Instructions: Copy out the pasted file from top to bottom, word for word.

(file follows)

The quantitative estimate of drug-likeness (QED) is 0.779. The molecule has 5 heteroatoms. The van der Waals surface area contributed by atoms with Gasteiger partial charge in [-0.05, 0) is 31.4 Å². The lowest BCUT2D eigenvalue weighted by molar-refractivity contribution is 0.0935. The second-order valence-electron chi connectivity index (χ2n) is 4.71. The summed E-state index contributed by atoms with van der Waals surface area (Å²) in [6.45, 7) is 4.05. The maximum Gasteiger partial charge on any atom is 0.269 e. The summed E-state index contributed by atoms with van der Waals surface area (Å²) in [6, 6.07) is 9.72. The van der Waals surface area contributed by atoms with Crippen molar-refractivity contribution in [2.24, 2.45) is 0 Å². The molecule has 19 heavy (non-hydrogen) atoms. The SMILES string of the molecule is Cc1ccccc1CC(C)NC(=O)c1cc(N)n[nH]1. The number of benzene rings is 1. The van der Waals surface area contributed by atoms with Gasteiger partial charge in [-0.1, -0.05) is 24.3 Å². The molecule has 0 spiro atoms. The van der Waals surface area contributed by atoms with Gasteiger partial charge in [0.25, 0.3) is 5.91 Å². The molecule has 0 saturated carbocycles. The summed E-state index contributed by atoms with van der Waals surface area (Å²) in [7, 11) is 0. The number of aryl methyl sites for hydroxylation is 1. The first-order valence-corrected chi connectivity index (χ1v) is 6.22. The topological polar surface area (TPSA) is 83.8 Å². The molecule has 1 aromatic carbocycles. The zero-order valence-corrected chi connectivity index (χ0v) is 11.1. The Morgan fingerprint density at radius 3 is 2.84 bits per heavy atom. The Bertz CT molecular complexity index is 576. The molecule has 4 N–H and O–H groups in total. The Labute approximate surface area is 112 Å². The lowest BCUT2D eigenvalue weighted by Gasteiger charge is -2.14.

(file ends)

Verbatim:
The quantitative estimate of drug-likeness (QED) is 0.779. The molecule has 5 heteroatoms. The van der Waals surface area contributed by atoms with Gasteiger partial charge in [-0.05, 0) is 31.4 Å². The lowest BCUT2D eigenvalue weighted by molar-refractivity contribution is 0.0935. The second-order valence-electron chi connectivity index (χ2n) is 4.71. The summed E-state index contributed by atoms with van der Waals surface area (Å²) in [6.45, 7) is 4.05. The maximum Gasteiger partial charge on any atom is 0.269 e. The summed E-state index contributed by atoms with van der Waals surface area (Å²) in [6, 6.07) is 9.72. The van der Waals surface area contributed by atoms with Crippen molar-refractivity contribution in [2.24, 2.45) is 0 Å². The molecule has 19 heavy (non-hydrogen) atoms. The SMILES string of the molecule is Cc1ccccc1CC(C)NC(=O)c1cc(N)n[nH]1. The number of benzene rings is 1. The van der Waals surface area contributed by atoms with Gasteiger partial charge in [-0.1, -0.05) is 24.3 Å². The molecule has 0 spiro atoms. The van der Waals surface area contributed by atoms with Gasteiger partial charge in [0.25, 0.3) is 5.91 Å². The molecule has 0 saturated carbocycles. The summed E-state index contributed by atoms with van der Waals surface area (Å²) in [7, 11) is 0. The number of aryl methyl sites for hydroxylation is 1. The first-order valence-corrected chi connectivity index (χ1v) is 6.22. The topological polar surface area (TPSA) is 83.8 Å². The molecule has 1 aromatic carbocycles. The zero-order valence-corrected chi connectivity index (χ0v) is 11.1. The Morgan fingerprint density at radius 3 is 2.84 bits per heavy atom. The Bertz CT molecular complexity index is 576. The molecule has 4 N–H and O–H groups in total. The Labute approximate surface area is 112 Å². The lowest BCUT2D eigenvalue weighted by Gasteiger charge is -2.14.